Fast Charging and Protecting your Smartphone’s Battery Life.
Do you want to charge your smartphone safely and keep the battery life good for as long as possible?
Are you surprised at how slowly your smartphone appears to charge sometimes?
Are you confused by the different cables and chargers around?
If you answered yes to just one of these, you’ve come to the right place…
Your smartphone’s Lithium-Ion battery is an incredibly sophisticated component that has evolved to supply reliable power for much of the day, safely, and for an extended lifetime of 1,000 charges.
Over those 1,000 charges, your battery will start to deteriorate and not yield the life it had when it was new.
A key way to reduce that degradation is NOT to charge it past 80-90% if you don’t have to and ideally keep it above 10-20%. This may mean charging it twice daily to keep it in that range and skipping overnight charging to 100%.
Like most people, you’ve probably got several chargers you’ve received with smartphone purchases over the years.
If you’re still using the charger that came with a smartphone just a few years ago, you need to change it!
👈 If you are using one of these to charge your iPhone 8 onwards, it’s only providing between 18-30% of the power your smartphone needs.
In other words, your smartphone could be charging up to five times slower than it’s capable of. 😳
Why Battery Size Matters
Smartphones now have 3-4X more battery capacity than just a decade ago. You may not have noticed the change as it has been a gradual change in line with smartphones getting thinner. While some of that capacity provides better battery life, more is used because smartphones now have giant screens and are more power-hungry. What could charge a smartphone a decade ago will only give you a fraction of the power needed now.
To understand if your smartphone is getting a meaningful charge, you should measure it in terms of the % battery boost in a particular timeframe, e.g. 0-50% battery in 30 minutes.
Using an old charger with your new smartphone may take over 2 hours to get a meaningful charge. Of course, that’s not a lot of use when you’ve only got 10 minutes to get out of the house.
So what’s the answer?
Faster charging. The first iteration was QuickCharge from Qualcomm. This allowed slightly quicker charging using the micro-USB cable. However, it was proprietary and generally limited to specific Android devices that used Qualcomm components (by no means all). Plus, it was limited to the inferior micro-USB cable, which breaks easily.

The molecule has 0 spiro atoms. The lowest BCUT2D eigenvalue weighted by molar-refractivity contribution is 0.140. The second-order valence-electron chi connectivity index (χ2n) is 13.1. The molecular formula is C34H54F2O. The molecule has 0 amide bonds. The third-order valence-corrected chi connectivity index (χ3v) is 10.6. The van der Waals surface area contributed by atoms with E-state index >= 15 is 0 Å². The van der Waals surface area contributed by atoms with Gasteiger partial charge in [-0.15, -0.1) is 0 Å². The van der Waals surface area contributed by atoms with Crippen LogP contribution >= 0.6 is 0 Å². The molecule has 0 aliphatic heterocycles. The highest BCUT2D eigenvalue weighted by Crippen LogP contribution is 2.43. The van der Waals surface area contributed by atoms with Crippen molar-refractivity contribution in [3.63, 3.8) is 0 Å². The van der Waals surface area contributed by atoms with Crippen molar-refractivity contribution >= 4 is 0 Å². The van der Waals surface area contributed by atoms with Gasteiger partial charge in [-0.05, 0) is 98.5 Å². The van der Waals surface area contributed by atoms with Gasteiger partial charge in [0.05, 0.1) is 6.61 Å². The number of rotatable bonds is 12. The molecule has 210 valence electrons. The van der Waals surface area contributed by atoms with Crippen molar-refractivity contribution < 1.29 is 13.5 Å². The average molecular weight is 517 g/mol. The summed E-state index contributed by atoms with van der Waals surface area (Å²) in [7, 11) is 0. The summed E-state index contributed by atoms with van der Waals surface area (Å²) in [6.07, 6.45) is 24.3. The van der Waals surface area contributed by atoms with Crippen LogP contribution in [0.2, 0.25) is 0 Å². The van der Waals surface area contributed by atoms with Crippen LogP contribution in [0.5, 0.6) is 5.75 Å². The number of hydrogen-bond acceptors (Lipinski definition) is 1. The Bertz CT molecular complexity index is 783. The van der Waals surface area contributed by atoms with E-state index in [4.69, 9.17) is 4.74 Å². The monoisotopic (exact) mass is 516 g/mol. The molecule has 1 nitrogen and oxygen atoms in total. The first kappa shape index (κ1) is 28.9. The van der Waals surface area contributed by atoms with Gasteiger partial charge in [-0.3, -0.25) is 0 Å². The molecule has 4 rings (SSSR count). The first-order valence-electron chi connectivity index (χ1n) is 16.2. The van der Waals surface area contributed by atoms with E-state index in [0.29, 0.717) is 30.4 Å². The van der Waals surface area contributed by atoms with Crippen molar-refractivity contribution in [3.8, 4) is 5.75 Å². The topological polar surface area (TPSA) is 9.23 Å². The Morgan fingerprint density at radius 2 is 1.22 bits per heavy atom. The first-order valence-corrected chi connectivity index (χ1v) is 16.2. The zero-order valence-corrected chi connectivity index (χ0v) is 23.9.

Now USB is leading the way in providing fast charging standards developed and agreed upon by a cross-industry group, including leading vendors such as Apple, Samsung, and Google, as well as chip companies such as Intel and Texas Instruments.
They developed a better cable ending – USB-C – and the next-generation USB charging technology known rather boringly as USB Power Delivery (PD). It’s now considered the only true Fast Charge technology for smartphones, which is also compatible with laptops and tablets.
How does USB PD work in the simplest terms?
Well, it’s actually quite straightforward. Power, measured in Watts, is simply Volts multiplied by Amps. So, with old USB charging, you might have between 5W and 12W of power (at best). But with USB PD, chargers can go all the way to 100W – over 8 times more power or 20x more power than the typical 5W chargers many people still use! (Remember that Apple charger above?)
Most smartphones today charge in the 20W-45W bracket, so a PD charger offering anywhere from 20W to 45W is good enough. But if you use a higher power charger made for a larger laptop or tablet, that’s even better. Of course, you don’t need a 100W USB PD charger, but neither will it do any harm.
USB PD continues to develop and is being stretched to 240W of power in the next generation. This could permit e-bike/e-scooter or power tool batteries to be charged while also permitting charging some of the largest laptops or powering small desktops.
Qualcomm has adopted USB PD in its QuickCharge4 standard, meaning devices supporting QC4 will also support USB PD chargers. In addition, Apple’s Lightning cable (with a USB-C adapter on the charger end) also supports USB PD chargers.
Am I using USB PD Fast Charge today?
If your charger has a USB-C port, it may be USB PD, but not definitively. If you can find the specs, look for USB PD to be mentioned and voltage levels other than 5V (e.g. 9V) and/or power of 18W or more.
If your charger has a USB-A socket, it is definitely NOT a USB PD fast charge charger. And just because your smartphone has a USB-C socket does NOT mean it’s a smartphone capable of USB PD Fast charging.
We’ve not discussed loads of geeky terms here, such as Wh, or mAh but it is REALLY useful to understand a very simple relationship. Watts = power. A Wh or Watthour is simply the amount of power that can be sustained for one hour – so you can be a powerful runner with a quick sprint, but a one-hour run is the power you can maintain for one hour – “energy”.
In electrical terms, there are two key components that make up power; Volts and Current (amps). Multiply the two, and you get the Watts. Maintain that for one hour and you get Watthours. So, 5V * 1A = 5 Watts. Maintain that for 1 hour and you get 5Wh of energy – a smartphone that runs at 1Wh will get you 5 hours of usage.
So there it is. Fast charging in a nutshell.